How can I start a program via batch and change its name in the Task Manager. For example,

start "program" /HIGH "%~dp0\program.bin"

In the Task Manager it shows program.bin, but can I change it to something else, for example, hideMe.bin?

2 Answers 2


The process name in Task Manager is the name of the executable file ("image name"). So, to change that you will need to rename the file.

  • Yes, but I cannot rename the file name because it is set to execute with that name, so if I change it, it will not run. Oct 25, 2015 at 20:59
  • @JamesNotch you ever figure this out? Dec 7, 2017 at 13:22
  • @DavidBrierton do you have that problem?
    – barlop
    Mar 17, 2018 at 2:24
  • @JamesNotch how about copying the exe file so it has the new name and executing that? Or so this idea. So you currently have your exe with the name you can't change.. say it's called blah.exe copy blah.exe blah2.exe then del blah.exe Then make your own blah.exe that calls blah2.exe And if you say oh but that will make blah.exe and blah2.exe in task manager, well if you don't want that you can have your blah.exe start blah2.exe in such a way that it starts it as its own independent thread.. And so blah.exe can terminate as soon as it spawns blah2.exe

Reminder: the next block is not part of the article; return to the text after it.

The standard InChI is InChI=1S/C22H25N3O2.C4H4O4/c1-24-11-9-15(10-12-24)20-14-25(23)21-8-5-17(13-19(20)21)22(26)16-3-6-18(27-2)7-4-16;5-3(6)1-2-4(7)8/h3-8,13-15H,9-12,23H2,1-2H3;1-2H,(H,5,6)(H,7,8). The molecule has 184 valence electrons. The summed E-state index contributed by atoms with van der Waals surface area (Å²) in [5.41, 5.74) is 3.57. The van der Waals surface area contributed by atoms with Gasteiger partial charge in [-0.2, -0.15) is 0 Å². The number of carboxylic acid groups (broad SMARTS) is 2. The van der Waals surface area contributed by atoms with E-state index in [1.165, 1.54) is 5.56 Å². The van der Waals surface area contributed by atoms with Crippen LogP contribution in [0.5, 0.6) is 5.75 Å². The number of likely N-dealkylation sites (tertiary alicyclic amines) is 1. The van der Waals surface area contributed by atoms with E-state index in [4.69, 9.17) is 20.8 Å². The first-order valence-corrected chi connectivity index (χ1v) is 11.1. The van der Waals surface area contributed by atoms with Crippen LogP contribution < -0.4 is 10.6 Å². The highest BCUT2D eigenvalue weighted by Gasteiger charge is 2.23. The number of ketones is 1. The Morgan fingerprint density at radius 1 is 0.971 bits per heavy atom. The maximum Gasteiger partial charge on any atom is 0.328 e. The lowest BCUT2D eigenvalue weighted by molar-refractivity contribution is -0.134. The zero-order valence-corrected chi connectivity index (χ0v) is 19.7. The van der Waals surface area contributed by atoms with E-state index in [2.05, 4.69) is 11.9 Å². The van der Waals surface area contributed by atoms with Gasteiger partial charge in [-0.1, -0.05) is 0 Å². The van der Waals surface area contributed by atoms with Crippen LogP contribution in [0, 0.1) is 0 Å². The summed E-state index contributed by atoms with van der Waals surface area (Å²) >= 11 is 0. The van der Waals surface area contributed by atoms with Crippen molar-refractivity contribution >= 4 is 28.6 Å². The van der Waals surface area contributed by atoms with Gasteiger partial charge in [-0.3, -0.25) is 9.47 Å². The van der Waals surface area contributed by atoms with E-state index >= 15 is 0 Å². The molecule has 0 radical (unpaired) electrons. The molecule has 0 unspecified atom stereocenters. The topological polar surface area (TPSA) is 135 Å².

– barlop
    Mar 17, 2018 at 2:24
  • You should know one programming language that can compile EXE files and just find out how to do it in that. By do it in that I mean just executing an executable.
    – barlop
    Mar 17, 2018 at 2:28

It sounds like you have a hard-coded path to some executable "program.bin" and you want it to be launched as expected, but appear in Task Manager as "hideme.bin". Is that correct? If so, here's the easiest way to do that (assuming you're using Windows Vista or later):

  1. While the program is not running, rename the execuable to "hideme.bin" (requires write permission on the directory, of course).
  2. Using cmd, run the following command (replacing file names and adding paths as appropriate) to create a symbolic link from the old name to the new one: mklink program.bin hideme.bin (may require administrator privileges).
  3. Run the program/file that launches "program.bin" as normal; it will follow the link such that the program that actually launches will be called "hideme.bin" instead according to the OS (although anybody looking at the command line rather than the image name will see the old name there).

This probably also works using a hard link (add a /H to the command before the file names, as in mklink /H ... as I believe Windows considers the oldest name linking to the file to be the canonical name. Hard links are available even on very old versions (Windows 2000, maybe earlier) via the fsutil command. Both symbolic and hard links require the NTFS file system.

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